Strong, steady and straight: UK consensus statement on physical activity and exercise for osteoporosis
Brooke-Wavell K., Skelton DA., Barker KL., Clark EM., De Biase S., Arnold S., Paskins Z., Robinson KR., Lewis RM., Tobias JH., Ward KA., Whitney J., Leyland S.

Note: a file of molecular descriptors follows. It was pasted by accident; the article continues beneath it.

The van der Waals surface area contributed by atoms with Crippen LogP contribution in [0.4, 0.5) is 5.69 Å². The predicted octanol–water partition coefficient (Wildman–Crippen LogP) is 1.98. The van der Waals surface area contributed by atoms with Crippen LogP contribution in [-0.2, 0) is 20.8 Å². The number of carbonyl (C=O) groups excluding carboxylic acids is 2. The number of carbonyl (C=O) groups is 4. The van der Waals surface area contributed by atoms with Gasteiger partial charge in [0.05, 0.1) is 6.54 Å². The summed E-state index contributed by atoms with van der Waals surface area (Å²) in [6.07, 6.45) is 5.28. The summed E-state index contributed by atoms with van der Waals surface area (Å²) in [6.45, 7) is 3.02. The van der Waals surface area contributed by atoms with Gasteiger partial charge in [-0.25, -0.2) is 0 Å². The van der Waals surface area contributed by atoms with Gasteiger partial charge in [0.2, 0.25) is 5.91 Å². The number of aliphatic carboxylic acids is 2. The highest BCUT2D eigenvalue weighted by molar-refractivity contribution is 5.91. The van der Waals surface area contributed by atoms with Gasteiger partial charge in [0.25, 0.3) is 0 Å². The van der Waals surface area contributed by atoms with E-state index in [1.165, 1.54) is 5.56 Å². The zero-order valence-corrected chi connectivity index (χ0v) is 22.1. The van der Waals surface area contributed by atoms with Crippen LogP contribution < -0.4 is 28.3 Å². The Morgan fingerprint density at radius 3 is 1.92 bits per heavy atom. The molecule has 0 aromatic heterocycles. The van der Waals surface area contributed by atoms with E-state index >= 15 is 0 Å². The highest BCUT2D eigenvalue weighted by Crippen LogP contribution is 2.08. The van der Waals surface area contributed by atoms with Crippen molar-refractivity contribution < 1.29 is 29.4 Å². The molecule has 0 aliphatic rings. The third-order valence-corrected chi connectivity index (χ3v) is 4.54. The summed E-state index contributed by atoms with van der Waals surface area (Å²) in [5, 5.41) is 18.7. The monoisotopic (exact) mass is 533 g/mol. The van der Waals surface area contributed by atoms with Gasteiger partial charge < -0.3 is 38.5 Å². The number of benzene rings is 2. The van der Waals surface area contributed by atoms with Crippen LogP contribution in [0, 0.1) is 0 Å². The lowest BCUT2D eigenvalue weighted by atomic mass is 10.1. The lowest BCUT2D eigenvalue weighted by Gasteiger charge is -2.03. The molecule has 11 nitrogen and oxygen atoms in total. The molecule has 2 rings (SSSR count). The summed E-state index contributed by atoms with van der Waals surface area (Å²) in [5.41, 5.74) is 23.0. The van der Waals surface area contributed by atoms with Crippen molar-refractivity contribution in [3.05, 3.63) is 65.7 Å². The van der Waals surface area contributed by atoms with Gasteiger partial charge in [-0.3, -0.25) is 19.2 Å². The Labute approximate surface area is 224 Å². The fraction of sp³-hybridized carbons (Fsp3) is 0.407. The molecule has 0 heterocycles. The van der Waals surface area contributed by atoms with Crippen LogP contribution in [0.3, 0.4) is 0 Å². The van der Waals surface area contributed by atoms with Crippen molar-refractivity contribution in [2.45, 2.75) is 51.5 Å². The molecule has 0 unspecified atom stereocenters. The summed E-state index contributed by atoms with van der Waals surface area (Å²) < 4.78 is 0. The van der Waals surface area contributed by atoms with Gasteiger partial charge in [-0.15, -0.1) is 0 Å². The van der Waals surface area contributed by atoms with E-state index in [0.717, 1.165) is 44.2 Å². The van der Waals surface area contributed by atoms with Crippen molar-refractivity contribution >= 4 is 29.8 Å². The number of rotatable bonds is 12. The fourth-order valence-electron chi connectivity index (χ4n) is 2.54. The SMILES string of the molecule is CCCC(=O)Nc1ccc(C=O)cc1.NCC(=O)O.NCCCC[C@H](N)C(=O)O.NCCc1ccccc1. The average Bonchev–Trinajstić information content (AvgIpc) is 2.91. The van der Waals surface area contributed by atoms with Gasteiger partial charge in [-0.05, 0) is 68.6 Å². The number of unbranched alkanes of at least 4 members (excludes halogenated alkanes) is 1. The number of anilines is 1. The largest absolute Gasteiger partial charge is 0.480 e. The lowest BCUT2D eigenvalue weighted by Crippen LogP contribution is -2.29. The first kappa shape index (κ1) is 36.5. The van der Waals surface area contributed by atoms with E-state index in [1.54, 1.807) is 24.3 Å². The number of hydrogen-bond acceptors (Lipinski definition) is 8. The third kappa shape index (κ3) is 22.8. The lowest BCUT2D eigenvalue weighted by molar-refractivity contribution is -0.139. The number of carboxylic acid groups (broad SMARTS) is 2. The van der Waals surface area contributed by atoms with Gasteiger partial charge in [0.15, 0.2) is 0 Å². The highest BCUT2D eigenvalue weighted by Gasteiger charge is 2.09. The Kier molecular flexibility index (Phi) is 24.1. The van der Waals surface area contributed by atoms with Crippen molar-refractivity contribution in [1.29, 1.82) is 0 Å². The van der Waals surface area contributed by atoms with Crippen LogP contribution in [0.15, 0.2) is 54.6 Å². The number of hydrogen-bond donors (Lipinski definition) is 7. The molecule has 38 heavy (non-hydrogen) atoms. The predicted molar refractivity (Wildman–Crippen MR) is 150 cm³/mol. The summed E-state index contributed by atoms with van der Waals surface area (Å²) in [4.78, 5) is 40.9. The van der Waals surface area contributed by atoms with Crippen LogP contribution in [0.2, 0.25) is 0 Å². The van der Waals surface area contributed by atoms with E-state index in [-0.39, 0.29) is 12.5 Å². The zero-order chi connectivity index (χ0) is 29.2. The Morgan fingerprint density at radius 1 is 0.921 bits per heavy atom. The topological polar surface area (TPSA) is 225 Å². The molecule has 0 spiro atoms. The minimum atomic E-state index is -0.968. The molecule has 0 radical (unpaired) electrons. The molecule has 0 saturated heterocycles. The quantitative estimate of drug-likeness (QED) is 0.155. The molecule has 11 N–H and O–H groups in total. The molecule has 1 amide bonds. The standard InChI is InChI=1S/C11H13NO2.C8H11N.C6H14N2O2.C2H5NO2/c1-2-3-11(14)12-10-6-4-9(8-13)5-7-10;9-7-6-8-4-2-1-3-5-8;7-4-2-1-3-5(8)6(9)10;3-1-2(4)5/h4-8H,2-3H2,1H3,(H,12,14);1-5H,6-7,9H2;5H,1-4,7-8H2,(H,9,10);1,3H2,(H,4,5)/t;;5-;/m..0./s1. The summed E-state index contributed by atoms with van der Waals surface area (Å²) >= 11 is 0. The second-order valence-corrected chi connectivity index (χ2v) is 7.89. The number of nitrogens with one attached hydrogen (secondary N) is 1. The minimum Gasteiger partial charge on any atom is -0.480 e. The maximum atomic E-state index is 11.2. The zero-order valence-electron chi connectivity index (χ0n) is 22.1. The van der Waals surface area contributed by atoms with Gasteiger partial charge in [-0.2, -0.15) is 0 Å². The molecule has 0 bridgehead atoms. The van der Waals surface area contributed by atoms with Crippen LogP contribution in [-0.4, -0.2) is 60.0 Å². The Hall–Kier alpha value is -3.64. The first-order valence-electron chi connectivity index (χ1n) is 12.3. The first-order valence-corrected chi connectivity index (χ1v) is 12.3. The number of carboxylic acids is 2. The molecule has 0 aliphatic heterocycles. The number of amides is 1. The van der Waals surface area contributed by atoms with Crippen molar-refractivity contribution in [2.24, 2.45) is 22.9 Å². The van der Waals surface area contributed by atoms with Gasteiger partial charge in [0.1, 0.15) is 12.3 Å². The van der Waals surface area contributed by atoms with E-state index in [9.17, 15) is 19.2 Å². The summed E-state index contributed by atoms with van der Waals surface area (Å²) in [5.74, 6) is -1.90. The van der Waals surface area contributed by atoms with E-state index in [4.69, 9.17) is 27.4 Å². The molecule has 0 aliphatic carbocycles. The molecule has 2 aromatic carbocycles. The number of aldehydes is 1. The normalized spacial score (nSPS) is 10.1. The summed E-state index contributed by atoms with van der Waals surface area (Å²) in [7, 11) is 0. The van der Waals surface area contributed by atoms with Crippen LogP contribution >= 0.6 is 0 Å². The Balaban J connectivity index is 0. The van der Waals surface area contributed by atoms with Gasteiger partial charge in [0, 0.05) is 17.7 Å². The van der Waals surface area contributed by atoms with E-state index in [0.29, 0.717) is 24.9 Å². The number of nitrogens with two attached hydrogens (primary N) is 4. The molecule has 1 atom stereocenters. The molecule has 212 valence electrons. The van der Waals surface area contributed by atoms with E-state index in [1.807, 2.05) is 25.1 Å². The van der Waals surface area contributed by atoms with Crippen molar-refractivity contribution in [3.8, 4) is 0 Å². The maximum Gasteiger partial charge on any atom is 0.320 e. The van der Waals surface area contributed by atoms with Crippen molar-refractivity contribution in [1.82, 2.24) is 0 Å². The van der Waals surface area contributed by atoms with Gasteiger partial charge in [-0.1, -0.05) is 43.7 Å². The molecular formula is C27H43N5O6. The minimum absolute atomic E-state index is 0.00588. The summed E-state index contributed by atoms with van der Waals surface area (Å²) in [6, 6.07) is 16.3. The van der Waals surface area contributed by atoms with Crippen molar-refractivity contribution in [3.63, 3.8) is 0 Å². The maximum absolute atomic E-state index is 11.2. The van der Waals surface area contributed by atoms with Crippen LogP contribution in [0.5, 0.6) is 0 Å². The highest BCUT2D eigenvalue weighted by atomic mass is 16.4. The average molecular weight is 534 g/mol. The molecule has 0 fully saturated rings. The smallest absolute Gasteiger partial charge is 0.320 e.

Exercise and physical activity can improve bone strength and the risk of falls, which may offer benefits in the prevention and management of osteoporosis. However, uncertainty about the types of exercise that are safe and effective instigates lack of confidence in people with osteoporosis and health professionals. Existing guidelines leave some questions unresolved. This consensus statement aimed to determine the physical activity and exercise needed to optimise bone strength, reduce fall and fracture risk, improve posture and manage vertebral fracture symptoms, while minimising potential risks in people with osteoporosis. The scope of this statement was developed following stakeholder consultation. Meta-analyses were reviewed and where evidence was lacking, individual studies or expert opinion were used to develop recommendations. A multidisciplinary expert group reviewed evidence to make recommendations, by consensus when evidence was not available. Key recommendations are that people with osteoporosis should undertake (1) resistance and impact exercise to maximise bone strength; (2) activities to improve strength and balance to reduce falls; (3) spinal extension exercise to improve posture and potentially reduce risk of falls and vertebral fractures. For safety, we recommend avoiding postures involving a high degree of spinal flexion during exercise or daily life. People with vertebral fracture or multiple low trauma fractures should usually exercise only up to an impact equivalent to brisk walking. Those at risk of falls should start with targeted strength and balance training. Vertebral fracture symptoms may benefit from exercise to reduce pain, improve mobility and quality of life, ideally with specialist advice to encourage return to normal activities. Everyone with osteoporosis may benefit from guidance on adapting postures and movements. There is little evidence that physical activity is associated with significant harm, and the benefits, in general, outweigh the risks.